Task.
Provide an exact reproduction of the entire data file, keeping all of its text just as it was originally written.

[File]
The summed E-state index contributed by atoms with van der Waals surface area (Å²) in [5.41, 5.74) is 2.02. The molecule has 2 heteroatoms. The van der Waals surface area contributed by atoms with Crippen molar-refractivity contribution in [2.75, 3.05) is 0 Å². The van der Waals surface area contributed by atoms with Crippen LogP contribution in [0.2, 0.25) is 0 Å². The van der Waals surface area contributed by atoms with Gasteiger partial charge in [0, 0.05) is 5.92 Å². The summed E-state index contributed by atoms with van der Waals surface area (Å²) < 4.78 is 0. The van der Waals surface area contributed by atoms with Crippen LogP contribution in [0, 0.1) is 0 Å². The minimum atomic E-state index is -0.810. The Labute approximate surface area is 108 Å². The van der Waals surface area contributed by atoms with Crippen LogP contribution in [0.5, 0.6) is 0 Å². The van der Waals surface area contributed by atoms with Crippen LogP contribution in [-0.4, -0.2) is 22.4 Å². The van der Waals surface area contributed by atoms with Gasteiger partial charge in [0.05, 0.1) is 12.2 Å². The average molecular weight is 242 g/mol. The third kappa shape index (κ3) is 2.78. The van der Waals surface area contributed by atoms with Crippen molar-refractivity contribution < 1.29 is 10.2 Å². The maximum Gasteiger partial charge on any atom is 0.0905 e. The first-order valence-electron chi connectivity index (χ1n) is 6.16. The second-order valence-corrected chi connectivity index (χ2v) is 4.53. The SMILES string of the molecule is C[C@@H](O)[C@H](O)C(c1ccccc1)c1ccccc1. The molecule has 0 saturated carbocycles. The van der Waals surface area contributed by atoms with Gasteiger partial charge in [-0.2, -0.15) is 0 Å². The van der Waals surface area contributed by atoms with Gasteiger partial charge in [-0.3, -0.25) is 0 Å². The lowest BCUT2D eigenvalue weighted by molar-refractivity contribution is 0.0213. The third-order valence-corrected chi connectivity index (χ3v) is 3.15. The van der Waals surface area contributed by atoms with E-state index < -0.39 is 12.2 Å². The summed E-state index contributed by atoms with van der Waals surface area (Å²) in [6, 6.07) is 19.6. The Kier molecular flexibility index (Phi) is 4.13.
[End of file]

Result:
The summed E-state index contributed by atoms with van der Waals surface area (Å²) in [5.41, 5.74) is 2.02. The molecule has 2 heteroatoms. The van der Waals surface area contributed by atoms with Crippen molar-refractivity contribution in [2.75, 3.05) is 0 Å². The van der Waals surface area contributed by atoms with Crippen LogP contribution in [0.2, 0.25) is 0 Å². The van der Waals surface area contributed by atoms with Gasteiger partial charge in [0, 0.05) is 5.92 Å². The summed E-state index contributed by atoms with van der Waals surface area (Å²) < 4.78 is 0. The van der Waals surface area contributed by atoms with Crippen LogP contribution in [0, 0.1) is 0 Å². The minimum atomic E-state index is -0.810. The Labute approximate surface area is 108 Å². The van der Waals surface area contributed by atoms with Crippen LogP contribution in [0.5, 0.6) is 0 Å². The van der Waals surface area contributed by atoms with Crippen LogP contribution in [-0.4, -0.2) is 22.4 Å². The van der Waals surface area contributed by atoms with Gasteiger partial charge in [0.05, 0.1) is 12.2 Å². The average molecular weight is 242 g/mol. The third kappa shape index (κ3) is 2.78. The van der Waals surface area contributed by atoms with Crippen molar-refractivity contribution < 1.29 is 10.2 Å². The maximum Gasteiger partial charge on any atom is 0.0905 e. The first-order valence-electron chi connectivity index (χ1n) is 6.16. The second-order valence-corrected chi connectivity index (χ2v) is 4.53. The SMILES string of the molecule is C[C@@H](O)[C@H](O)C(c1ccccc1)c1ccccc1. The molecule has 0 saturated carbocycles. The van der Waals surface area contributed by atoms with Gasteiger partial charge in [-0.2, -0.15) is 0 Å². The van der Waals surface area contributed by atoms with Gasteiger partial charge in [-0.3, -0.25) is 0 Å². The lowest BCUT2D eigenvalue weighted by molar-refractivity contribution is 0.0213. The third-order valence-corrected chi connectivity index (χ3v) is 3.15. The van der Waals surface area contributed by atoms with E-state index < -0.39 is 12.2 Å². The summed E-state index contributed by atoms with van der Waals surface area (Å²) in [6, 6.07) is 19.6. The Kier molecular flexibility index (Phi) is 4.13.